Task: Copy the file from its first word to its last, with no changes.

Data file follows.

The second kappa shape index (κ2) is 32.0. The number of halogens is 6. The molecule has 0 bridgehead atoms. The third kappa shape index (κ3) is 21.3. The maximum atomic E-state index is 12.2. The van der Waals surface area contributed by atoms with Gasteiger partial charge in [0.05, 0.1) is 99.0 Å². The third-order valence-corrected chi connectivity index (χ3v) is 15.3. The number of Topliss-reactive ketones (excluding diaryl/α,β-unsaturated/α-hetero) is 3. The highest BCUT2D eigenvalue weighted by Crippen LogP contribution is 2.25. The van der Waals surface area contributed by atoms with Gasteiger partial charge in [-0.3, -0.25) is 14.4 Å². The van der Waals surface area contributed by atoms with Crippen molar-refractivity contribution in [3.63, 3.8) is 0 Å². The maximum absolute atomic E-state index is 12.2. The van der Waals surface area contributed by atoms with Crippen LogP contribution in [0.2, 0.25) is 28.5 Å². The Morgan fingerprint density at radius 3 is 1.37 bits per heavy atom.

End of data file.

The second kappa shape index (κ2) is 32.0. The number of halogens is 6. The molecule has 0 bridgehead atoms. The third kappa shape index (κ3) is 21.3. The maximum atomic E-state index is 12.2. The van der Waals surface area contributed by atoms with Gasteiger partial charge in [0.05, 0.1) is 99.0 Å². The third-order valence-corrected chi connectivity index (χ3v) is 15.3. The number of Topliss-reactive ketones (excluding diaryl/α,β-unsaturated/α-hetero) is 3. The highest BCUT2D eigenvalue weighted by Crippen LogP contribution is 2.25. The van der Waals surface area contributed by atoms with Gasteiger partial charge in [-0.3, -0.25) is 14.4 Å². The van der Waals surface area contributed by atoms with Crippen molar-refractivity contribution in [3.63, 3.8) is 0 Å². The maximum absolute atomic E-state index is 12.2. The van der Waals surface area contributed by atoms with Crippen LogP contribution in [0.2, 0.25) is 28.5 Å². The Morgan fingerprint density at radius 3 is 1.37 bits per heavy atom.